A closed conformation of Bacillus subtilis oxalate decarboxylase OxdC provides evidence for the true identity of the active site

Just, Victoria J., Stephenson, Clare E., Bowater, Laura, Tanner, Adam, Lawson, David M. and Bornemann, Stephen (2004) A closed conformation of Bacillus subtilis oxalate decarboxylase OxdC provides evidence for the true identity of the active site. Journal of Biological Chemistry, 279 (19). pp. 19867-19874. ISSN 0021-9258

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Oxalate decarboxylase (EC catalyzes the conversion of oxalate to formate and carbon dioxide and utilizes dioxygen as a cofactor. By contrast, the evolutionarily related oxalate oxidase (EC converts oxalate and dioxygen to carbon dioxide and hydrogen peroxide. Divergent free radical catalytic mechanisms have been proposed for these enzymes that involve the requirement of an active site proton donor in the decarboxylase but not the oxidase reaction. The oxidase possesses only one domain and manganese binding site per subunit, while the decarboxylase has two domains and two manganese sites per subunit. A structure of the decarboxylase together with a limited mutagenesis study has recently been interpreted as evidence that the C-terminal domain manganese binding site (site 2) is the catalytic site and that Glu-333 is the crucial proton donor (Anand, R., Dorrestein, P. C., Kinsland, C., Begley, T. P., and Ealick, S. E. (2002) Biochemistry 41, 7659–7669). The N-terminal binding site (site 1) of this structure is solvent-exposed (open) and lacks a suitable proton donor for the decarboxylase reaction. We report a new structure of the decarboxylase that shows a loop containing a 310 helix near site 1 in an alternative conformation. This loop adopts a “closed” conformation forming a lid covering the entrance to site 1. This conformational change brings Glu-162 close to the manganese ion, making it a new candidate for the crucial proton donor. Site-directed mutagenesis of equivalent residues in each domain provides evidence that Glu-162 performs this vital role and that the N-terminal domain is either the sole or the dominant catalytically active domain.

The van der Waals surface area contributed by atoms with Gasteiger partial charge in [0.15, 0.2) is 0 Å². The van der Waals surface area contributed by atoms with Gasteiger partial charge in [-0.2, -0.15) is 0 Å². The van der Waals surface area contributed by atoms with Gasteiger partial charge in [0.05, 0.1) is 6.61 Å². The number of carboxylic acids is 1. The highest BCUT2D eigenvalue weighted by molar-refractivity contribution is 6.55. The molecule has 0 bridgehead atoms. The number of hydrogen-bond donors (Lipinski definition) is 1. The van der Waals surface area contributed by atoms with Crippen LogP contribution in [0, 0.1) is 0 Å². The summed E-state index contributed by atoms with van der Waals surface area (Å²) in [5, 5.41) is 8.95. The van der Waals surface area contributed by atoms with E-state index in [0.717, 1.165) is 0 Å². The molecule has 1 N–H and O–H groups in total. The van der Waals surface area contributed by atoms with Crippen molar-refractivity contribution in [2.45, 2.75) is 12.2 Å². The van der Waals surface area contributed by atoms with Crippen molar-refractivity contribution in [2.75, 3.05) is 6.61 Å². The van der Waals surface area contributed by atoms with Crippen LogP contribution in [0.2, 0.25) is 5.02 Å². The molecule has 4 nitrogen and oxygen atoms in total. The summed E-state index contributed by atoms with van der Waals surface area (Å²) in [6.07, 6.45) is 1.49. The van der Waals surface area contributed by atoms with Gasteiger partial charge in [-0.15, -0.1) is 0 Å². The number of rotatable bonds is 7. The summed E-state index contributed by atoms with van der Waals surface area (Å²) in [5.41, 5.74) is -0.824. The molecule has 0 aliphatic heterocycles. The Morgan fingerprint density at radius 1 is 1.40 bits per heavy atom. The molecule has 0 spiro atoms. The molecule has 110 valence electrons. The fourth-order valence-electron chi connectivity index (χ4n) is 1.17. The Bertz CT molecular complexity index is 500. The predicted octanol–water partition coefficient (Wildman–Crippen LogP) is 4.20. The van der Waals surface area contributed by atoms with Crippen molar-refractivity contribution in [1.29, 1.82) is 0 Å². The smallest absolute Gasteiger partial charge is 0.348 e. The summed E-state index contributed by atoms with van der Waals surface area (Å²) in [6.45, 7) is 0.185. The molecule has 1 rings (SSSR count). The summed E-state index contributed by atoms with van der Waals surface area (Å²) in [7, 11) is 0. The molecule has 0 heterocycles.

Item Type: Article
Faculty \ School: Faculty of Medicine and Health Sciences > Norwich Medical School
Faculty of Science > School of Biological Sciences
Faculty of Science > School of Chemical Sciences and Pharmacy (former - to 2009)
Depositing User: Rhiannon Harvey
Date Deposited: 31 May 2011 11:52
Last Modified: 06 Mar 2023 18:30
URI: https://ueaeprints.uea.ac.uk/id/eprint/31575
DOI: 10.1074/jbc.M313820200

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